It was past midnight in Venice, Italy, and techno music was pumping through the cavernous Arsenale. I met Ryan Zurrer by the bar.
The Swiss entrepreneur and crypto whale was hitting the Venice Biennale party circuit with digital artist Mike Winkelmann (aka Beeple) and the über curator Carolyn Christov-Bakargiev (CCB to those in the know).
I’d done a double take when I‘d spotted Bakargiev and Beeple promenading through the Biennale earlier in the day. They were a rather unlikely duo: a museum director who favors the conceptual and a digital artist who was unknown to the art world until his Everydays sold for $69 million at Christie’s. It turns out they have a standing meeting that CCB jokingly refers to as their everymonths.
“It’s a fair exchange,” the curator explained. “I teach him about art and he teaches me about technology.”
I suppressed a reflexive wince. I hadn’t really thought of Beeple as an artist outside of his financial entanglements with the NFT vortex. But here he was in Venice with one of the most influential movers in the art world.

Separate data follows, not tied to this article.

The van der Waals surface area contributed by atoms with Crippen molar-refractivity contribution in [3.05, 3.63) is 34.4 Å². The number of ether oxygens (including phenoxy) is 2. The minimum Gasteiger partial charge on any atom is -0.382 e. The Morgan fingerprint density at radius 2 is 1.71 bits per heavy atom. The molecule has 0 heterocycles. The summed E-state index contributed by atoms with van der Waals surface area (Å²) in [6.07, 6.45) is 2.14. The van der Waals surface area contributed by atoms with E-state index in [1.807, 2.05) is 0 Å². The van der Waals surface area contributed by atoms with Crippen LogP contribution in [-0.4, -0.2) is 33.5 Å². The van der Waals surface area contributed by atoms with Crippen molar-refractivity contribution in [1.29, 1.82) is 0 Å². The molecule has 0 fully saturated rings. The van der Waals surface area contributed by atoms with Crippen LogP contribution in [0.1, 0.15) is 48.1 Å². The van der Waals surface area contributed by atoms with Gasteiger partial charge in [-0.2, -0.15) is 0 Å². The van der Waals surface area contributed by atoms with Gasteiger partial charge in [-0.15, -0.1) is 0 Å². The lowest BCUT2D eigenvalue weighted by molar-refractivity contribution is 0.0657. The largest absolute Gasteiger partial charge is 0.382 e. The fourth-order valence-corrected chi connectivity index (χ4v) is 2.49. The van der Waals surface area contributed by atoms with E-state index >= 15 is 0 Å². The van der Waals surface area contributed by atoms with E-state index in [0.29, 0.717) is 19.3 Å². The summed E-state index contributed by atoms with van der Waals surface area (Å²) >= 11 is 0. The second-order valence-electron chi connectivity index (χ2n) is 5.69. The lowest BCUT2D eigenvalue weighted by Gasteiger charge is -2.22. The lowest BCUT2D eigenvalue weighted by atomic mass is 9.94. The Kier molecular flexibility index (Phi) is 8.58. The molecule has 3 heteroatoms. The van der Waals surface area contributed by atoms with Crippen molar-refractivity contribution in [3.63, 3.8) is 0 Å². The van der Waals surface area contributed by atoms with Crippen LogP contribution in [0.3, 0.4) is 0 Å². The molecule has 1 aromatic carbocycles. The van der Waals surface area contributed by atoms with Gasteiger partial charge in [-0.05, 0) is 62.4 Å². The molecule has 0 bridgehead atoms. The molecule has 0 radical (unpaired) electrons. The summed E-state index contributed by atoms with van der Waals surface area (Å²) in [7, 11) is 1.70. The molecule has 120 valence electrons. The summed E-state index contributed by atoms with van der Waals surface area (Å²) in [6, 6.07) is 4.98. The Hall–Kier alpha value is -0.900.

And what the hell was a tech bro like Ryan Zurrer doing in a place like this? Beyond his purchase of Beeple’s hybrid NFT/sculpture Human One for a casual $29.8 million in 2021, he had few art-world bona fides.
That is, until now. As it turns out, Zurrer had just loaned the work to Bakargiev’s museum in Turin. “Come to Turin and judge for yourself!” CCB urged in response to my facial expression.
Over the past year, I have checked in with Zurrer as he continued to evangelize NFTs to the art world, putting not only his reputation but also considerable financial resources on the line. During that same period, the price of Bitcoin dropped from about $51,000 to $17,000, while the price of Ethereum dove from about $4,400 to $1,250. NFT trading volume is down 97 percent, and a looming recession already seems to be putting cracks in the art market.